The main symptoms of diabetes are described as the three polys - polyuria, polydipsia, and polyphagia.
- Polyuria or the need to urinate frequently helps the body remove excess glucose that is filtered from the blood by the kidneys
- Polydipsia or increased thirst and fluid intake compensates for the loss of fluids resulting from increased urination
- Polyphagia or increased appetite compensates for the loss of glucose and fluids from the body, caused by excessive urination
Individuals with high risk for developing diabetes should be alert to these symptoms and seek medical attention if they notice the above symptoms.
Beyond the three "polys", other indicators for diabetes (listed by American Diabetes Association) include:
- Extreme fatigue
- Blurry vision
- Slow healing of cuts/bruises
- Weight loss
- Tingling, pain, or numbness in the hands/feet
In more advanced stages of diabetes, the following symptoms and diabetes complications may also be seen:
- Fainting and/or dizziness (possibly due to sudden drops in blood glucose levels due to poor management or increased medication)
- Foot ulcers (resulting from inability to attend to foot injuries due to loss of sensation in the extremities. These conditions may lead to gangrene and amputation)
- Peripheral neuropathy (loss of sensation, autonomic dysfunction)
- Retinopathy (blindness, blurred vision, or eye problems)
- Nephropathy (kidney damage)
- Damage to nerves (usually affects the extremities first) and bloods vessels, exposing diabetics to risk of cardiovascular complications (e.g., high blood pressure, heart disease, heart attack, stroke)
- Increased susceptibility to infections (e.g., urinary tract infections, sepsis, gangrene), since high glycemic environment provides a favorable medium for microbes
Individuals may be susceptible to developing diabetes based on family history, age, ethnicity, and overall health. Therefore, clinicians recommend checking blood glucose levels in order to diagnose diabetes at early stages and prevent the complications associated with this disorder. Although the correlation between genetics and environmental factors with susceptibility to certain diabetes complications is not fully understood, maintaining good glycemic control remains a crucial mitigating factor in reducing rates of microvascular complications, cardiovascular events, and overall mortality.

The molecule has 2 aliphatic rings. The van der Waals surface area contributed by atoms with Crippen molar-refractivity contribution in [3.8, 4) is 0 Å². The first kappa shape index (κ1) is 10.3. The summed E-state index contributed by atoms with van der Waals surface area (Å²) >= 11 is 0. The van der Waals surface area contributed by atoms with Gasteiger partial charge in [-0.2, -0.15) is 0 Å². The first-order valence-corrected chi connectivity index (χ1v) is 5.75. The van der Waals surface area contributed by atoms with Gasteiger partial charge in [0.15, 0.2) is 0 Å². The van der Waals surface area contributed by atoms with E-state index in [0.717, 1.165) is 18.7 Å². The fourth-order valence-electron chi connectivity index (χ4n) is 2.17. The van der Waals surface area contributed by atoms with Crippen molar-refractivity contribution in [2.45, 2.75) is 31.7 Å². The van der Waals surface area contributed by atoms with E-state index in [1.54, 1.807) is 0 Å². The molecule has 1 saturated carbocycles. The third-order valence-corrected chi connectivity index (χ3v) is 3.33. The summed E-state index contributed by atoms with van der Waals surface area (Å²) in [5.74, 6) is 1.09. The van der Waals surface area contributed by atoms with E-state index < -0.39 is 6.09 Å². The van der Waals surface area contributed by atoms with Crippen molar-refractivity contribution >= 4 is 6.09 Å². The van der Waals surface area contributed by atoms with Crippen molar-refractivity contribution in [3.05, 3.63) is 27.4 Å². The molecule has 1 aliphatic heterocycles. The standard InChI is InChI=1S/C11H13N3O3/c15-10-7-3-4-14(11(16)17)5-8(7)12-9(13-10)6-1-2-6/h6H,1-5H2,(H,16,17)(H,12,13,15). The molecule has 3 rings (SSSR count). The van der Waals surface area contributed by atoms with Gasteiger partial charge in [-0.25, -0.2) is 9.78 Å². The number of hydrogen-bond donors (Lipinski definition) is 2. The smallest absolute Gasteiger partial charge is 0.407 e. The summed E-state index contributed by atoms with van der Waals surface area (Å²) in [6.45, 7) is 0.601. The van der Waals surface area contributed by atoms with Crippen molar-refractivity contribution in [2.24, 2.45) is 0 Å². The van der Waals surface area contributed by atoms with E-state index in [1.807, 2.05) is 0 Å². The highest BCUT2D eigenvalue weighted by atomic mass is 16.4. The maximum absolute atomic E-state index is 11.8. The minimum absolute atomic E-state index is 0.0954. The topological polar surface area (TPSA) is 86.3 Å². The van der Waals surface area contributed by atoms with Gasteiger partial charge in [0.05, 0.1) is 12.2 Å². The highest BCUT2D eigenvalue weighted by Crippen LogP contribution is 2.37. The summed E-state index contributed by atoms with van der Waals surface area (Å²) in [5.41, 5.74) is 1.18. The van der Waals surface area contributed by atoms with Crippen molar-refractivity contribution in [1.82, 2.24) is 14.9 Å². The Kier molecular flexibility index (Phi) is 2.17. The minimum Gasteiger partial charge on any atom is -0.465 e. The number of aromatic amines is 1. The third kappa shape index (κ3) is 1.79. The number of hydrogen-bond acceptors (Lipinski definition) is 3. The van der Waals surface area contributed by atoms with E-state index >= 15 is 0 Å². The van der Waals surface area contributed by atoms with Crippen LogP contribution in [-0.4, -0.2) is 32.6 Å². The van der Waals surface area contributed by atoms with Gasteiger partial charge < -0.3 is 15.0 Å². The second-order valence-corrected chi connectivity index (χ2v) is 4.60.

Risks for developing Type 1 Diabetes: Recent exploration of human genomic regions associated with type 1 diabetes has identified candidate genes, gene products, and genetic loci that influence susceptibility to type 1 diabetes. Exposure to some viral infections (e.g., mumps), trauma (e.g., motor vehicle accident) and environmental factors (e.g., climate, and geographical location) could trigger the onset of type 1 diabetes. While gender does not appear to be a significant determinant of type 1 diabetes as incidence rates are generally similar for males and females, the risk of type 1 diabetes increases with age during childhood and adolescence (Dorman, 1997).
Risks for developing Type 2 Diabetes: People who are obese, have a family history of diabetes, or belong to high-risk ethnic groups (e.g., African American, Native American, Hispanic, and Pacific Islanders) should be regularly screened for the disorder. Environmental and behavioral risk factors, such as obesity and sedentary lifestyle, are also very important risk factors for developing this disease. Individuals of all ages diagnosed as prediabetic and pregnant mothers diagnosed with gestational diabetes are at high risk for developing type 2 diabetes.
Dorman, J. S. (1997). Molecular Epidemiology of insulin-dependent diabetes Mellitus. Epidemiologic Reviews, 19(1), 91–98. doi:10.1093/oxfordjournals.epirev.a017950
"Genetics and Diabetes: Are You at Risk? | Joslin Diabetes Center". www.joslin.org/info/genetics_and_diabetes.html